To feel the brown noise, you can hear the sound of a waterfall. Playing brown noise is not easy because sound technicians have to use each sample to create the next one by adding randomness.

What is Blue, Violet and Gray : Noises?

Good. For the most part, we only hear or talk about brown noise, pink, and white noise, but there are a few others that also play an important role in masking ambient noise.

What is blue Noise?

Blue noise is the opposite of pink noise, where the power or signal energy increases with increasing noise frequency.

This means that you will feel stronger at the highest frequencies. In terms of the proportion of increased energy, each subsequent octave is 3 decibels.

As a result, each octave has as much energy as two octaves under it combined, with an example of blue noise becoming a sizzling jet of water.

Blue noise is like blue light in the higher frequency spectrum of light and is mainly used to minimize distortion when mixing audio to audio.

What is Violet Noise?

Violet noise is like blue noise whose performance increases with increasing noise frequency.

Compared to blue noise, its energy increases sequentially by octaves to 6 decibels, which means its lower end is slightly higher than blue noise.

What is Gray Noise?

Gray noise is comfortable to listen to and is calibrated in the same way so that noise remains the same as pink noise.

It is close to white noise, but specifically tuned to the human ear, so this is specifically used in studies examining how certain people who hear, react and differ from others.

The lower end of the frequency spectrum is stronger than the middle or upper end and allows the higher frequencies to maintain the same performance, which makes it more comfortable to hear with the human ear.

Granted, there isn't a direct example to explain the gray noise, but somewhere you can hear it like a distant thunderstorm.

Do you use all The colors of noise?

Well, we've studied almost all of the best noise types and how to use them, but do you really know how all of these noises work and what colors of noise work best when studying or working?

Imagine that you are sitting in a room and communicating with someone. Then you can easily hear the noise. When others join you later, you can easily tell who said what.

But what if you were in a group chat with more than 100 people when the conversation turned into a roar and when someone new joined you, you wouldn't feel the difference because our brains couldn't tell the difference.

Our brains are constantly feeling voice changes, even if they are small, but what if you could make a constant noise?

The same goes for using a white, pink, brown, Violet, Gray or other Noise generation machine(Amazon) as it makes a constant noise that matches the brain waves.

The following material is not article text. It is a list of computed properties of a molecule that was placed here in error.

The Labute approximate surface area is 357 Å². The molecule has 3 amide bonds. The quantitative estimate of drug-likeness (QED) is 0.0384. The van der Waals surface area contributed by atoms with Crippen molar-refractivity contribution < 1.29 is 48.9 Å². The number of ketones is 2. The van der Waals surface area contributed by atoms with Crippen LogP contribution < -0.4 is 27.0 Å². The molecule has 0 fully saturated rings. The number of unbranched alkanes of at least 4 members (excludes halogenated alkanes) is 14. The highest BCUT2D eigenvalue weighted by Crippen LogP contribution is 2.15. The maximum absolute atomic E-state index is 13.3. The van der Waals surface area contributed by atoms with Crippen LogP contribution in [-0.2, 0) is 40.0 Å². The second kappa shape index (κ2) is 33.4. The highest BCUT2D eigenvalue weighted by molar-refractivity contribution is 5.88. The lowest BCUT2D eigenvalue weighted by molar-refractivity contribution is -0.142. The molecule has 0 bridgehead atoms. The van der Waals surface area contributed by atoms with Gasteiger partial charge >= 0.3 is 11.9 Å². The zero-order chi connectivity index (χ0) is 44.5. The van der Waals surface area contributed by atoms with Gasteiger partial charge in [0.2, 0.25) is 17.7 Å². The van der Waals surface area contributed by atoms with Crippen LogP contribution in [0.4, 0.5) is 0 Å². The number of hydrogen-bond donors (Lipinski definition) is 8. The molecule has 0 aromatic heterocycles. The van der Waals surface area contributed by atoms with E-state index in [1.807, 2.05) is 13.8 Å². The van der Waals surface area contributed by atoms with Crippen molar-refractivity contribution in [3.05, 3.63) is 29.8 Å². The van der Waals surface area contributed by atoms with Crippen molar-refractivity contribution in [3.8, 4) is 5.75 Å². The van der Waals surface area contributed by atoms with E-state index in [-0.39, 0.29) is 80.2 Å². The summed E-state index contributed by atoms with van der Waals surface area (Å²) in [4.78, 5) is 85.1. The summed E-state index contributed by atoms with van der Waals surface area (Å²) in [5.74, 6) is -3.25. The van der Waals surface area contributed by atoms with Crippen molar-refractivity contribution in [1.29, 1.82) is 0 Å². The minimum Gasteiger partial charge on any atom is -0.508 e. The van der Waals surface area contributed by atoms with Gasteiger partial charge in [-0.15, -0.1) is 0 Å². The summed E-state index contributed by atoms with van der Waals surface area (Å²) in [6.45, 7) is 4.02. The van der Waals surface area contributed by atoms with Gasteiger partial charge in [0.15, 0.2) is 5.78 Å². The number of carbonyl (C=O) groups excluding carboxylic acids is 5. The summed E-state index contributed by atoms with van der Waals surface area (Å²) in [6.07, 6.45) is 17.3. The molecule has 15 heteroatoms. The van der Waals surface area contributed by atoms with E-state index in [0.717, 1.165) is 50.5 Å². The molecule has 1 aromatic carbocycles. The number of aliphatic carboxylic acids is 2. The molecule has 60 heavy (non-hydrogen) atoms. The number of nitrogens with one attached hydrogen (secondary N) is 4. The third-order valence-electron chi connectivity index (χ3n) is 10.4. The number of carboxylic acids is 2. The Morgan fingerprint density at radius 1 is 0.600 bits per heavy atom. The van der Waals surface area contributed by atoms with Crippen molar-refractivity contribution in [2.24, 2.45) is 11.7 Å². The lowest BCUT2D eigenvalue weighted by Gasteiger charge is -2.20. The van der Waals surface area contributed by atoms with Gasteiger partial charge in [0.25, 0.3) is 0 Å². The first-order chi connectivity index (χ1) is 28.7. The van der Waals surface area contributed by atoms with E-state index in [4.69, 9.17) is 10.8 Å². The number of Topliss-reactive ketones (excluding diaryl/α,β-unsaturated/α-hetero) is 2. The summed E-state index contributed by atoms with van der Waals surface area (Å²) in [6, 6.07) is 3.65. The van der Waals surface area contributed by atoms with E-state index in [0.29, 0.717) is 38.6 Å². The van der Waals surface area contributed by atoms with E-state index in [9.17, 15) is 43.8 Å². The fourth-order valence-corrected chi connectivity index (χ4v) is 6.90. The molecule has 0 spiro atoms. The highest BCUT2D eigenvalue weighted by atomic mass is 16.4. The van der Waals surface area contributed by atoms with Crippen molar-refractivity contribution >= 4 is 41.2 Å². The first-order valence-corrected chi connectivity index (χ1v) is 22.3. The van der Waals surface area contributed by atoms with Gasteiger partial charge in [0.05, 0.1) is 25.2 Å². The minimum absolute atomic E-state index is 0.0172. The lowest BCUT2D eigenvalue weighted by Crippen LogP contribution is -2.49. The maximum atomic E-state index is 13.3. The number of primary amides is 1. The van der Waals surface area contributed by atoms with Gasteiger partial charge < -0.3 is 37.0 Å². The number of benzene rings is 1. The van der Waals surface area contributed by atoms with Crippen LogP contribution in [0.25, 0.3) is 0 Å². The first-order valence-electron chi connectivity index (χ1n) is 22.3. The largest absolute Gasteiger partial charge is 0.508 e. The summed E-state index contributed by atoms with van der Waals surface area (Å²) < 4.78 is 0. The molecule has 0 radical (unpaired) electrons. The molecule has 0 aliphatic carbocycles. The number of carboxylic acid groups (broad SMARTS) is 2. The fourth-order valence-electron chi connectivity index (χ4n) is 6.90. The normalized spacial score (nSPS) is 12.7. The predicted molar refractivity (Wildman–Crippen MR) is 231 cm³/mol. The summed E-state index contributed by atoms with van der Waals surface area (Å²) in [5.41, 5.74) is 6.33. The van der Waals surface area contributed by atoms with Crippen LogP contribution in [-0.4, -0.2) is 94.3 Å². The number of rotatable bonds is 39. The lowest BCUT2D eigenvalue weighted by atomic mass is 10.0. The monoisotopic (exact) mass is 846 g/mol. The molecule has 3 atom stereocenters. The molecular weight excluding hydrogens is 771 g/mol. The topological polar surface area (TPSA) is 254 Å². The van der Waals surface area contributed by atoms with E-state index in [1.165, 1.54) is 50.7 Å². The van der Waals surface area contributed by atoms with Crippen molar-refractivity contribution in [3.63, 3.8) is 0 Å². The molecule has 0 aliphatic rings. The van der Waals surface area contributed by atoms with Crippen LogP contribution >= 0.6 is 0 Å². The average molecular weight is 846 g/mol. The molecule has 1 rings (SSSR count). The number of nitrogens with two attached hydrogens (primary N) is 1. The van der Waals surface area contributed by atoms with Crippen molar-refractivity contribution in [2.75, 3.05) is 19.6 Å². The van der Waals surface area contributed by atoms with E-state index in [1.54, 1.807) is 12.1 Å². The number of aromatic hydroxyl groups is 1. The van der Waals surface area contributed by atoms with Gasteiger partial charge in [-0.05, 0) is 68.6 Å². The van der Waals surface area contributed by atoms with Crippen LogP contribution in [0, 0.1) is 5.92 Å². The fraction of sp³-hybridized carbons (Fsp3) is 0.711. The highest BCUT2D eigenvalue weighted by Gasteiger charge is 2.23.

If anything changes to outside noise, it doesn't affect the noise your brain begins to feel while you sleep.

Here are the best examples of noise that you can use in your everyday life.

Help you to sleep in Noisy environment

White noise is a great choice while sleeping at night. Make sure louder noise have white noise as they can mask any noise that occurs while you sleep.

During a night's sleep, there are times when you wake up with a sudden loud noise of the external noise and watch over it while you sleep with a white noise.

If you are interested in purchasing such a white noise source, there are a few that are worth checking out for the Best White Noise Generation machines (Amazon.com).

Focus while Studying

This works especially for students living in noisy areas and unable to focus on studying and looking for what color noise is best for studying.

In most cases, it is advisable to use white noise as it better mask the noise that occurs during studying.

It also depends on the noise level you are studying and you can increase or decrease the white noise level depending on your environment.

When writing

If your job is to write consistently, it's a good idea to use pink noise, as research has shown that it reduces distraction when you pause while writing or speaking.

Hearing loss Checks

This is when you can use the gray noise because it has the ability to calibrate according to normal hearing and it is very easy to spot someone's hearing disability.

This way noise is used repeatedly and you can experience your own noise by adapting to your environment.

My Opinion on Brown Vs Pink Vs White Noise

Our human brain reacts to the noise, even hearing from any source at night when water droplets falling from the tap can disrupt your sleep because the noise level changes slightly.

When you have all these sources of noise, you can't take your mind off what it's doing.

It is observed that in many industrial spaces, productivity or creativity has increased due to the introduction of this noise generator machine.

On a small scale, you can use a temporary voice solution with a free mobile app. If not, you can take a look at the noise generator offered in the same manual.

I think you have a detailed description of what brown noise, white noise, pink noise, and a few other noise are and how they are used.

Don't forget to share your experiences and opinions later in the comment box to help our readers understand what kind of noise you use and for what reasons?